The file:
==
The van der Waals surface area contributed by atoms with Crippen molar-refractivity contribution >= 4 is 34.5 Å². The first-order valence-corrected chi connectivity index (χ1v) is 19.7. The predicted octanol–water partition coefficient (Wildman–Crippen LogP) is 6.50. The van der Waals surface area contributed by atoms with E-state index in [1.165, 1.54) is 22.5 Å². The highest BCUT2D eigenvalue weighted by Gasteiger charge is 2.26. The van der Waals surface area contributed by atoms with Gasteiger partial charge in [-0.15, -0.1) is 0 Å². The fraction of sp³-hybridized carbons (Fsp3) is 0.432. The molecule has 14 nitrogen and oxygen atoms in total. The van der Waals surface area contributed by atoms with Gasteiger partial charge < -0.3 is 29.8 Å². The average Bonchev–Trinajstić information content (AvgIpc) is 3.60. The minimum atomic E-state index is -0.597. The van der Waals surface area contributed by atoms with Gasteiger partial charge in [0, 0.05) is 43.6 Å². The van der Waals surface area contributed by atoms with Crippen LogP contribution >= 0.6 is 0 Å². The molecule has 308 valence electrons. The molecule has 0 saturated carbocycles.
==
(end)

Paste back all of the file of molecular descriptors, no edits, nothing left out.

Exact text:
The van der Waals surface area contributed by atoms with Crippen molar-refractivity contribution >= 4 is 34.5 Å². The first-order valence-corrected chi connectivity index (χ1v) is 19.7. The predicted octanol–water partition coefficient (Wildman–Crippen LogP) is 6.50. The van der Waals surface area contributed by atoms with E-state index in [1.165, 1.54) is 22.5 Å². The highest BCUT2D eigenvalue weighted by Gasteiger charge is 2.26. The van der Waals surface area contributed by atoms with Gasteiger partial charge in [-0.15, -0.1) is 0 Å². The fraction of sp³-hybridized carbons (Fsp3) is 0.432. The molecule has 14 nitrogen and oxygen atoms in total. The van der Waals surface area contributed by atoms with Gasteiger partial charge < -0.3 is 29.8 Å². The average Bonchev–Trinajstić information content (AvgIpc) is 3.60. The minimum atomic E-state index is -0.597. The van der Waals surface area contributed by atoms with Gasteiger partial charge in [0, 0.05) is 43.6 Å². The van der Waals surface area contributed by atoms with Crippen LogP contribution >= 0.6 is 0 Å². The molecule has 308 valence electrons. The molecule has 0 saturated carbocycles.